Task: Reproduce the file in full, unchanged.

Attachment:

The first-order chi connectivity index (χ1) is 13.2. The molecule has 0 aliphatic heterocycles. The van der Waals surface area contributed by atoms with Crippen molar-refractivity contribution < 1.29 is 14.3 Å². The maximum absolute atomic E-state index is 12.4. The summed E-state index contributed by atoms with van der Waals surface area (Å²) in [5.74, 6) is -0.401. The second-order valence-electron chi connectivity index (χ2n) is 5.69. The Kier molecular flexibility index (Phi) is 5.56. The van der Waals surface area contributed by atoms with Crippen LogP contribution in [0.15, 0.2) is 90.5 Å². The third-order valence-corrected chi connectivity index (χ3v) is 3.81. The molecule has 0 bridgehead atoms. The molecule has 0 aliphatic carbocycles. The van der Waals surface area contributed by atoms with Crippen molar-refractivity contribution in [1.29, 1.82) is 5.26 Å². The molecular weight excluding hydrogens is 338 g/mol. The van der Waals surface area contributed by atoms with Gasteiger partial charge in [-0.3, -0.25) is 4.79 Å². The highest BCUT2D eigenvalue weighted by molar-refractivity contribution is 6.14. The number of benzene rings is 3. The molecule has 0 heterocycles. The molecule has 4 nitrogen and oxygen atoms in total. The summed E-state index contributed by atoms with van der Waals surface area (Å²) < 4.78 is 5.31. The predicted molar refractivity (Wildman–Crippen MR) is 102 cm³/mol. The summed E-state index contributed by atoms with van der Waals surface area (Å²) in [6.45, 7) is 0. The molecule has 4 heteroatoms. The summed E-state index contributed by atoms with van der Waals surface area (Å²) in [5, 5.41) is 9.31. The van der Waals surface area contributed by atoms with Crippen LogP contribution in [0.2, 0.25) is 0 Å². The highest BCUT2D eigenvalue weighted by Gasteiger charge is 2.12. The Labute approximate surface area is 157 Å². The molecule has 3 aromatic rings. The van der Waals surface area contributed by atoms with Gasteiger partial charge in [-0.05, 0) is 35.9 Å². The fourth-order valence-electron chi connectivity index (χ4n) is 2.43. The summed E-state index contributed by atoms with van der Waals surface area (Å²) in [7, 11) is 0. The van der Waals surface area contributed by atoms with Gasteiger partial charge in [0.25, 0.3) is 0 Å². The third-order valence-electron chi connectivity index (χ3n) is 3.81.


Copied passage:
The first-order chi connectivity index (χ1) is 13.2. The molecule has 0 aliphatic heterocycles. The van der Waals surface area contributed by atoms with Crippen molar-refractivity contribution < 1.29 is 14.3 Å². The maximum absolute atomic E-state index is 12.4. The summed E-state index contributed by atoms with van der Waals surface area (Å²) in [5.74, 6) is -0.401. The second-order valence-electron chi connectivity index (χ2n) is 5.69. The Kier molecular flexibility index (Phi) is 5.56. The van der Waals surface area contributed by atoms with Crippen LogP contribution in [0.15, 0.2) is 90.5 Å². The third-order valence-corrected chi connectivity index (χ3v) is 3.81. The molecule has 0 bridgehead atoms. The molecule has 0 aliphatic carbocycles. The van der Waals surface area contributed by atoms with Crippen molar-refractivity contribution in [1.29, 1.82) is 5.26 Å². The molecular weight excluding hydrogens is 338 g/mol. The van der Waals surface area contributed by atoms with Gasteiger partial charge in [-0.3, -0.25) is 4.79 Å². The highest BCUT2D eigenvalue weighted by molar-refractivity contribution is 6.14. The number of benzene rings is 3. The molecule has 0 heterocycles. The molecule has 4 nitrogen and oxygen atoms in total. The summed E-state index contributed by atoms with van der Waals surface area (Å²) < 4.78 is 5.31. The predicted molar refractivity (Wildman–Crippen MR) is 102 cm³/mol. The summed E-state index contributed by atoms with van der Waals surface area (Å²) in [6.45, 7) is 0. The molecule has 4 heteroatoms. The summed E-state index contributed by atoms with van der Waals surface area (Å²) in [5, 5.41) is 9.31. The van der Waals surface area contributed by atoms with Crippen LogP contribution in [0.2, 0.25) is 0 Å². The highest BCUT2D eigenvalue weighted by Gasteiger charge is 2.12. The Labute approximate surface area is 157 Å². The molecule has 3 aromatic rings. The van der Waals surface area contributed by atoms with Gasteiger partial charge in [-0.05, 0) is 35.9 Å². The fourth-order valence-electron chi connectivity index (χ4n) is 2.43. The summed E-state index contributed by atoms with van der Waals surface area (Å²) in [7, 11) is 0. The van der Waals surface area contributed by atoms with Gasteiger partial charge in [0.25, 0.3) is 0 Å². The third-order valence-electron chi connectivity index (χ3n) is 3.81.